Therefore, pedagogical designers can quickly and easily create new modules using already existing material.
This is one more step to prevent educational resources from escaping and optimize “educational capital” (please download the whitepaper for more information)
Find multimedia contents in an LCMS
A few LCMS have integrated this useful feature, which quickly became essential for users. How do you implement it? Elements (activities and media) are tagged with typical key words during their creation in the LCMS. This metadata provides a useful detailed description, especially for the search engine included in the LCMS that enables users to make requests by using keywords. Therefore, it identifies the multimedia contents that correspond to what the person is precisely looking for.
What are the major benefits for training services?
The reuse features are very attractive to distant training designers by allowing them to quickly carry out production tasks. Time is no longer lost in recreating already existing elements. Finally, reuse is a type of “recycling” mode that is extremely beneficial for HR services since the time saved has a direct impact on productivity.
October 17, 2013 | Leave a comment
The use of Web 2.0 in companies generated a new type of distant datacenter: cloud computing. Everyone is saying it, but what does it mean exactly?
Definition of cloud computing
The expression “cloud computing” can be explained by a virtual space that enables you to stock, share, and refer to training data (working documents, learning material in different formats, meeting minutes, etc.) from a user’s computer on a secure remote server.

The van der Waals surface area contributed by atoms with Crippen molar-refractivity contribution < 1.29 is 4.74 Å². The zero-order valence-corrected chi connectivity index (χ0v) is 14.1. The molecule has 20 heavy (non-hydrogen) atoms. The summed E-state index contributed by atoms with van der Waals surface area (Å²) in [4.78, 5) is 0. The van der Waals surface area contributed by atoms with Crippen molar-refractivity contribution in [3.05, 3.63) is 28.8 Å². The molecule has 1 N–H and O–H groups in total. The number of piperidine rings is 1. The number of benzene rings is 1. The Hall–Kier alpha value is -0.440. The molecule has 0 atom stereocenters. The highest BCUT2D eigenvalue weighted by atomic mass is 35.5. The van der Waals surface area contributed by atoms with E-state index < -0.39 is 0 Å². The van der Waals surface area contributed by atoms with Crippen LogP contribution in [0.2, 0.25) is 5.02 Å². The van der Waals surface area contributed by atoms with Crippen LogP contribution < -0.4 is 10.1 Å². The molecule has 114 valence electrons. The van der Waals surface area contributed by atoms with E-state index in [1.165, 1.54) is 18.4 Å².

Advantages of the cloud
What are the significant advantages for a company who signs up to use clouding computing services?
- Security: training resources are no longer locally saved on a user’s computer, but on a highly secured externalized server. This prevents many risks: loss of data, computer hacking, etc.
- Availability: training contents saved on a remote server can be accessed, changed, and recovered anywhere using any type of device with an internet browser. This is very practical when telecommuting and collaborating internationally.
- Collaboration: thanks to the cloud, all resources available to training teams are saved in real-time and benefit from versioning (management of multiple releases). Therefore, players handling the same project can work together and help enrich the latest version of working documents.
- Upgradability: cloud updates are guaranteed by the provider. The user does not have to handle anything on his or her computer.
Cloud computing is increasingly being used by businesses of all different sizes for the reasons mentioned above: So when are you going to get the cloud?
September 10, 2013 | Leave a comment
INTED2014, the 8th International Technology, Education and Development Conference will be held in Valencia (Spain), on the 10th, 11th and 12th of March, 2014.
INTED2014 is an annual conference dedicated to researchers, teachers, scientists and Education professionals from all over the world. Each year, more than 600 participants coming from 70 countries attend this event.
This event is the ideal oppportunity to share experiences and projects in the field of learning and teaching methodologies.
More information: http://iated.org/inted/
April 26, 2013 | Leave a comment
Training one’s employees represents a cost. It also requires time and workforce mobilisation. Distance training, classroom-based training, or both? This implies making strategic choices according to available logistic and financial means. But what results can be expected? Are the benefits genuinely tangible?